Justice Investigating AT&T and Verizon for Collusion

Justice Investigating AT&T and Verizon for Collusion

The Department of Justice has launched an investigation into whether AT&T, Verizon and the GSM Alliance (GSMA) industry standards group may have colluded to make switching cell phone carriers more hard. The three companies may have collaborated to make it harder for customers to switch wireless carriers.

The technology, which is already available in Apple's iPads, makes it possible to switch between carriers without having to change out a physical SIM. The allegation against the carrier and GSMA is that they waned the ability to lock devices to their networks even if eSIM technology was being used.

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The Times report says that an investigation was opened "about five months ago", after "at least one device maker and one wireless carrier filed formal complaints with the Justice Department".

A Verizon spokesman told the outlet that the inquiry was "much ado about nothing", and that the company had been cooperating with the Justice Department because of "a difference of opinion with a couple of phone equipment manufacturers regarding the development of eSIM standards". "False ring tones also create a misleading impression that a caller's service provider is not responsible if the call fails", explains the FCC order.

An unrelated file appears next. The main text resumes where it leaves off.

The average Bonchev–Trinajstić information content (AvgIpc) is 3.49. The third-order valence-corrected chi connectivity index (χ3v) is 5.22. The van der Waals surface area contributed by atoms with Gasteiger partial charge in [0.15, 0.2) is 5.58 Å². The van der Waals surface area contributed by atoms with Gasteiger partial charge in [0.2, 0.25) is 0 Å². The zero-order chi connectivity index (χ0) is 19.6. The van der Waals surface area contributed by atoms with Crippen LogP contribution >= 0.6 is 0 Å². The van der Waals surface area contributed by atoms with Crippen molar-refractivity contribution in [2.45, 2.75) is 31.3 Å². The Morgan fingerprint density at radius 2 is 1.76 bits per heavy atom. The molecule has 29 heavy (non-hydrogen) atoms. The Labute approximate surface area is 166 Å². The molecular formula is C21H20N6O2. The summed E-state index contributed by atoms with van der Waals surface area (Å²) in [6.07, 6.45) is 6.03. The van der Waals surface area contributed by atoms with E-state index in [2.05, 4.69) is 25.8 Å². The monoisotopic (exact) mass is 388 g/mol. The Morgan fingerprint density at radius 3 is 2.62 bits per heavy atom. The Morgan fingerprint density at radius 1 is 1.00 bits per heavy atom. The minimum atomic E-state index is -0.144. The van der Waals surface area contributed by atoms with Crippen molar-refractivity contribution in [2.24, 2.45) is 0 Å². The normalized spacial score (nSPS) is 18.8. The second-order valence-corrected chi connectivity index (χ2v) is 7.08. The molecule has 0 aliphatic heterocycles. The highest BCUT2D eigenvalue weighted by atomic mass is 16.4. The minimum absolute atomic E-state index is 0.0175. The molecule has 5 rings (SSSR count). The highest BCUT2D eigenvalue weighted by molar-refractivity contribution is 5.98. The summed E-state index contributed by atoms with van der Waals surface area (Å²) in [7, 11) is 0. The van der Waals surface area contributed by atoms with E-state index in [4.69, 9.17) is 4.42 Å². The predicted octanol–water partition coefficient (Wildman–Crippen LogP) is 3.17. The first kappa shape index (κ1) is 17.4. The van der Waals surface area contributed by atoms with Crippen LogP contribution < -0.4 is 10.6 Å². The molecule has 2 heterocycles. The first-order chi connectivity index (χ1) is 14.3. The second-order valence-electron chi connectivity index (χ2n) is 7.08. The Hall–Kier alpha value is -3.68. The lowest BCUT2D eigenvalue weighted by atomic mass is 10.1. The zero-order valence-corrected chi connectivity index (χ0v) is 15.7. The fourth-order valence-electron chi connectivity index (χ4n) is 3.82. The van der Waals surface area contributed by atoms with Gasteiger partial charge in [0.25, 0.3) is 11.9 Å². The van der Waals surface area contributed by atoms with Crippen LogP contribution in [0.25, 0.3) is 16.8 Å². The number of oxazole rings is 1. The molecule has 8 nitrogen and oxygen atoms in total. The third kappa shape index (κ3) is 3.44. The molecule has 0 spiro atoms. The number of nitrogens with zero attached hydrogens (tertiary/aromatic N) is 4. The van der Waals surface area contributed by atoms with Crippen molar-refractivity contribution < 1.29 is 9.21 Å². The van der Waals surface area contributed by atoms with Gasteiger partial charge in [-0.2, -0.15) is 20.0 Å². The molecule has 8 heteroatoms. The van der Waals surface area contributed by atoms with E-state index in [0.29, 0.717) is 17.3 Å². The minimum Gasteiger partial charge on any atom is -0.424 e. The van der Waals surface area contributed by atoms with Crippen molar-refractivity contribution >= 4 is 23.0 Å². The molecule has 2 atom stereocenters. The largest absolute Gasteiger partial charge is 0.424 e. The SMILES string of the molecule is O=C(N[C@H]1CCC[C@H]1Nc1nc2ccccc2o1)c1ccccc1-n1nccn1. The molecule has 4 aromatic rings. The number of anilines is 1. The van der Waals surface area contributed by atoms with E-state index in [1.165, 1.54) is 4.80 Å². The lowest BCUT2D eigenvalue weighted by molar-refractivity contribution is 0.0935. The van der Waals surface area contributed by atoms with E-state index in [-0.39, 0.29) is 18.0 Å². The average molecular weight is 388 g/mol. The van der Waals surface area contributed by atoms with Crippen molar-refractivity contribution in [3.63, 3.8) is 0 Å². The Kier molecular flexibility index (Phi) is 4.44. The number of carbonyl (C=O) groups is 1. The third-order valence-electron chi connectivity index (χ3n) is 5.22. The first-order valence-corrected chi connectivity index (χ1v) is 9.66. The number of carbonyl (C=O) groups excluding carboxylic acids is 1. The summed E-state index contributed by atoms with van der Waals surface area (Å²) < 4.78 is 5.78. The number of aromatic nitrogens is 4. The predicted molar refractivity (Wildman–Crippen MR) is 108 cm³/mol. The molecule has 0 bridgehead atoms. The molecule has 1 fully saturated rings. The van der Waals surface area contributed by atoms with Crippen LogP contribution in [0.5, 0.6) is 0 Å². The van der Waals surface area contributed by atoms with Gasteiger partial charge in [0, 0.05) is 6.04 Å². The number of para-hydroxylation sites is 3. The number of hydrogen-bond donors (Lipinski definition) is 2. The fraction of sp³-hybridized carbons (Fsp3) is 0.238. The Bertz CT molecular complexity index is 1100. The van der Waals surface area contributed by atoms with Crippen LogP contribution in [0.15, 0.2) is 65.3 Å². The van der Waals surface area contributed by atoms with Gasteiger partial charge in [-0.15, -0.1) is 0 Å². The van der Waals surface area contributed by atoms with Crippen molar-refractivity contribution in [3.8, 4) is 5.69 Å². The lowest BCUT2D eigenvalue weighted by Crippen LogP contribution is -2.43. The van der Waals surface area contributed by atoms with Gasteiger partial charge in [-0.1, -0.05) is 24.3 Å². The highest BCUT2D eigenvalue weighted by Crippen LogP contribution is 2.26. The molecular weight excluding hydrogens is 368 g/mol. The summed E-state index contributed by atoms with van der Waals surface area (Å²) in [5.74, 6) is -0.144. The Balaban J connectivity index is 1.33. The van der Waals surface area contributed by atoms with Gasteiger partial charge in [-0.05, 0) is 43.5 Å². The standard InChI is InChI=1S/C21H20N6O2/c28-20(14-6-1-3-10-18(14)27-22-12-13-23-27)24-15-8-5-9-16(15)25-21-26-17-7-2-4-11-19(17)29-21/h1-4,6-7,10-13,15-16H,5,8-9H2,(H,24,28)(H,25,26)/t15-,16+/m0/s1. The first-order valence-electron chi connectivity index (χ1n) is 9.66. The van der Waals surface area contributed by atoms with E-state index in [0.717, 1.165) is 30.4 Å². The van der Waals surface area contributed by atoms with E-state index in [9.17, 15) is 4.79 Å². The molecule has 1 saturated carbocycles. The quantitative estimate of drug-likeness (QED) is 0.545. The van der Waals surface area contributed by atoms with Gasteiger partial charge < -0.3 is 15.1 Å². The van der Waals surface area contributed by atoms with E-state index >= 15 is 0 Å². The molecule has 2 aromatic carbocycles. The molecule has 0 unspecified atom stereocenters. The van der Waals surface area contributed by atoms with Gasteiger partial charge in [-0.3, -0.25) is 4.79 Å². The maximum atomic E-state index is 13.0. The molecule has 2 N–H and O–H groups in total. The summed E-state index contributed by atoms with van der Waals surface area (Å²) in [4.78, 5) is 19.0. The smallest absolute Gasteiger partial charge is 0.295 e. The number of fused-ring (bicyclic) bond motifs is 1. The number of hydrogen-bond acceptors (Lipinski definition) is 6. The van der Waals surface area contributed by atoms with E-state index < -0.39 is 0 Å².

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Verizon and AT&T fell on the news. In that instance, the Justice Department claims that control of key content will give AT&T leverage to use against competitors and streaming services to keep prices high. As we have from the outset, we will continue to work with Federal officials and others in the industry as we strive to find a mutually acceptable solution.

He previously warned of the potential for "cartel-like behavior" by competitors that got together with standards-setting organizations. This is likely why CNBC believes that it was Apple who contacted the government to complain about the problem. All the user needs to do is send one message to the new carrier and another to the old provider. To catch up on this tech drama, check out CNN's report here.

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The US government has argued in a trial that is nearing completion that the proposed deal would spur AT&T to charge its pay TV rivals more for Time Warner content. Will mobile TV bundles interfere with Apple's plans? Those using abusive language or negative behavior will result in being blacklisted on Disqus.

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